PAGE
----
Workforce

3 new labor pains for restaurateurs

Unsplash Fabrizio Magoni

Restaurateurs learned of new complications last week in their role as employers, including a possible boost in the wages paid by a competing field. In case you missed the developments, here’s a quick recap.

NYC looks at a pay increase for ride-share drivers

New York City’s Taxi and Limousine Commission wants to raise the pay of drivers for Uber, Lyft and other on-demand ride services by 22%, a move that could heighten the attraction of a field that experts say is already pulling potential hires away from restaurants. However, the commission contends that mandating a minimum hourly wage of $17.22 would have the opposite effect because ride-sharing services would be less likely to add drivers.

The possibilities were raised last week by the release of a study commissioned the city. The report supports the Commission’s contention that mandating a minimum wage for drivers would not up-end the fledgling ride-sharing business, which now provides roughly twice the rides that taxis do. The services will be able to absorb a minimum wage, plus provide paid leave time as a benefit, by shaving their commissions, packing 2.4 more minutes of drive time into each hour a driver is behind the wheel, and raising rates no more than 5%, according to the research.

Whatever the outcome, restaurateurs elsewhere may feel it along with their colleagues in New York. “This policy may well serve as a model for other cities,” states the study, which notes that shared-services companies have never been required to pay their independent contractors a minimum wage. “The policy will also be a model in setting the first pay standards for independent contractors in the United States.

Trump’s resort wants its share of seasonal immigrants

The restaurant industry isn’t happy about President Trump’s efforts to reduce the immigrant labor pool. It likely won’t be overjoyed by the hiring strategy of the chief executive’s flagship hospitality business, either, though for entirely different reasons. The Trump family’s Mir-A-Lago resort in Palm Beach, Fla., has filed a request with the Department of Labor to hire 21 cooks and 40 servers under the federal H-2B seasonal-worker visa program, a significant number given the plan’s limitations. If the request is okayed, the new hires would work from October 1 through May 31, at pay rates of about $13.31 an hour for cooks and $12.68 an hour for waiters and waitresses.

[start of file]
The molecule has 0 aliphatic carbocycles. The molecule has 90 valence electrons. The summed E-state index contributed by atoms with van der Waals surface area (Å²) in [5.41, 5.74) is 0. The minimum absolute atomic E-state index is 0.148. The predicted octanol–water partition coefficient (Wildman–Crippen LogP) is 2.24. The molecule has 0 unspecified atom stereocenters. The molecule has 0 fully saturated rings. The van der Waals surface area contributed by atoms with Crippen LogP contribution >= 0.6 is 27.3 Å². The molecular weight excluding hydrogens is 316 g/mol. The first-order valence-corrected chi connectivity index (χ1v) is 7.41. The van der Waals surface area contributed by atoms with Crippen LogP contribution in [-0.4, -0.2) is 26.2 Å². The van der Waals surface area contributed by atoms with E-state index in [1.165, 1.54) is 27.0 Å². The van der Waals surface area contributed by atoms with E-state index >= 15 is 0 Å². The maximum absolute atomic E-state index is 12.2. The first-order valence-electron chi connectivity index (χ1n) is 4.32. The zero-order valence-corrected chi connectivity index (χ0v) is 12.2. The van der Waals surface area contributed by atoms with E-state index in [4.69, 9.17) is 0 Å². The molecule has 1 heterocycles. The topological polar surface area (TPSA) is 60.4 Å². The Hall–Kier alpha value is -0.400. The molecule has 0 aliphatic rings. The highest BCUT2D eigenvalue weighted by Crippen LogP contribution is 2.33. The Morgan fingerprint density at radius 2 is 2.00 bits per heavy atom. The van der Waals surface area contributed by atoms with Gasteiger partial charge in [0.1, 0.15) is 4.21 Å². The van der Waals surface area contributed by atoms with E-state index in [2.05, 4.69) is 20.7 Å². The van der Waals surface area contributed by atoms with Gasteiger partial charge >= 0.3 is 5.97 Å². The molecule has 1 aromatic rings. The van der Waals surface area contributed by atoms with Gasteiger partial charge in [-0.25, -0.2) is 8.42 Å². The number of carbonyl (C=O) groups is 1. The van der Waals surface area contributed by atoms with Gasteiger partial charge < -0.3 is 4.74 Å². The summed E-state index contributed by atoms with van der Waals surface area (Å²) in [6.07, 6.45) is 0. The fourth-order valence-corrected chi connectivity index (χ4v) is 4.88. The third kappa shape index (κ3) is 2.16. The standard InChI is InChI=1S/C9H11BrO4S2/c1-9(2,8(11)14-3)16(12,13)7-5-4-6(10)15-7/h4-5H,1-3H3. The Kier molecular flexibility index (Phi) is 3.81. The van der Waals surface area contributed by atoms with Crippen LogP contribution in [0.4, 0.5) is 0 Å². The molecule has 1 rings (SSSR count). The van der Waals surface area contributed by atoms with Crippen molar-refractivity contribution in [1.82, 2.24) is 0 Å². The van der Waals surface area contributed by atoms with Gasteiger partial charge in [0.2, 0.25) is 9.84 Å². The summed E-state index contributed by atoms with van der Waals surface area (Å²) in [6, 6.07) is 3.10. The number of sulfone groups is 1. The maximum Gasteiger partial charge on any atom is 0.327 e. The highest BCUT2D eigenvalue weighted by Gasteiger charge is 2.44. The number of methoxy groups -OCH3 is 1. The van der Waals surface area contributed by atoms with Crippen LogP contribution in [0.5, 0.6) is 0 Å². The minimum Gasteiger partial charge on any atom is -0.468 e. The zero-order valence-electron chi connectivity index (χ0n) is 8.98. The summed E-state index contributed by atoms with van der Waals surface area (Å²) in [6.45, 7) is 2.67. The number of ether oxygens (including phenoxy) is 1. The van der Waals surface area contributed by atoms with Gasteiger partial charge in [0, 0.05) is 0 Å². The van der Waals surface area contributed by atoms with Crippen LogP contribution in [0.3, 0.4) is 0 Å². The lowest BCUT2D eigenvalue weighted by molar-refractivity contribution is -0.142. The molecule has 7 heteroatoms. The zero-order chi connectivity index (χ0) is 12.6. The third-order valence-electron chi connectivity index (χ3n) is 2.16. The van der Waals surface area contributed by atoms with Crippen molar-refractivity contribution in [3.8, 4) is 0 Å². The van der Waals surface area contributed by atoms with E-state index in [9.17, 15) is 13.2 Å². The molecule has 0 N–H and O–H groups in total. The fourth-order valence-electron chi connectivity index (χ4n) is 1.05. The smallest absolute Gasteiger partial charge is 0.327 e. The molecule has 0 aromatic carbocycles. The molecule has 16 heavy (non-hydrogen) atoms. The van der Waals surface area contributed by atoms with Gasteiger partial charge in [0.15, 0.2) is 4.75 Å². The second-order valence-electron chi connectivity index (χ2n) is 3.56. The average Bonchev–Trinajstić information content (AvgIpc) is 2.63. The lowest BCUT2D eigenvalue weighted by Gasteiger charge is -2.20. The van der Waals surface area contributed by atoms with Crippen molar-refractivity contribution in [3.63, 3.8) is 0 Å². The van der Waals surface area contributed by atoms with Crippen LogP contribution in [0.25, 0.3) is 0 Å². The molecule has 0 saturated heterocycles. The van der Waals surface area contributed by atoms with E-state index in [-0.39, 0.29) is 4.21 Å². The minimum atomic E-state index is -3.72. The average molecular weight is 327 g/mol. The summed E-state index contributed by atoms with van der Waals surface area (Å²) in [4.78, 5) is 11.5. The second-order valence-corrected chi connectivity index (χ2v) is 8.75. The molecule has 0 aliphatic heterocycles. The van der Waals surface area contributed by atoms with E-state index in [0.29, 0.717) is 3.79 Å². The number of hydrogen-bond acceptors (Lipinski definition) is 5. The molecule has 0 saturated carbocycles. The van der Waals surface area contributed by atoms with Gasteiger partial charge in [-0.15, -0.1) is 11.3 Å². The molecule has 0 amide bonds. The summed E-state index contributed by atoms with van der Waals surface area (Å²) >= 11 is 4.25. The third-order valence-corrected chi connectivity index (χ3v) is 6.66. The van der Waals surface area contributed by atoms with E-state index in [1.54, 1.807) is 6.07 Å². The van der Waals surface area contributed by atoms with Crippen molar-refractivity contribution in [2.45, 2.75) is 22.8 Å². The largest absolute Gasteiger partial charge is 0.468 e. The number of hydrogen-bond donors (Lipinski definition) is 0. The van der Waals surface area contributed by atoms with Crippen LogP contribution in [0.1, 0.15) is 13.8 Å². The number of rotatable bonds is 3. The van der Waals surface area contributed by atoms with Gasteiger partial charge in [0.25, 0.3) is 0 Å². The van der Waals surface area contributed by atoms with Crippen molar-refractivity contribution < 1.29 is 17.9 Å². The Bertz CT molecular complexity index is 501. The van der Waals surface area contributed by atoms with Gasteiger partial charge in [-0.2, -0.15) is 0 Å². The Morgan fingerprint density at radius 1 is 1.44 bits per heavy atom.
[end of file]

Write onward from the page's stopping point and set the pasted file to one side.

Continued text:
The industry has been pushing the federal government to increase the number of H-2B visas it issues per year, in large part because of seasonal operations’ difficulties in finding enough local workers to staff the business. The number is currently capped by law at 66,000 per year, with half of that number granted during the first six months of the federal fiscal year (October through March) and the other half for the latter portion of the fiscal period. 

Policing paid-leave rules

Restaurants are often accused of violating complicated wage and overtime regulations, but the allegations leveled last week against a regional operation by District of Columbia Attorney General Karl Racine may have broken new ground. A lawsuit filed by Racine also charges the Turning Natural juice-bar operation with failing to provide paid sick days to employees, a charge that may become more common as paid leave is mandated by more jurisdictions.

The action provides detailed information about Turning Natural’s alleged violations of the district’s wage and overtime rules. For instance, it recounts employees’ objections to not getting a raise when higher minimums went into effect under local laws. But there is scant information on how the two-unit operation violated paid-leave rules, other than to note employees never took paid time off. The language of the complaint suggests Turning Natural’s alleged transgression was not providing the time, rather than refusing to grant it when an employee asked to take off. 

Racine’s action seeks back wages and other forms of restitution. 

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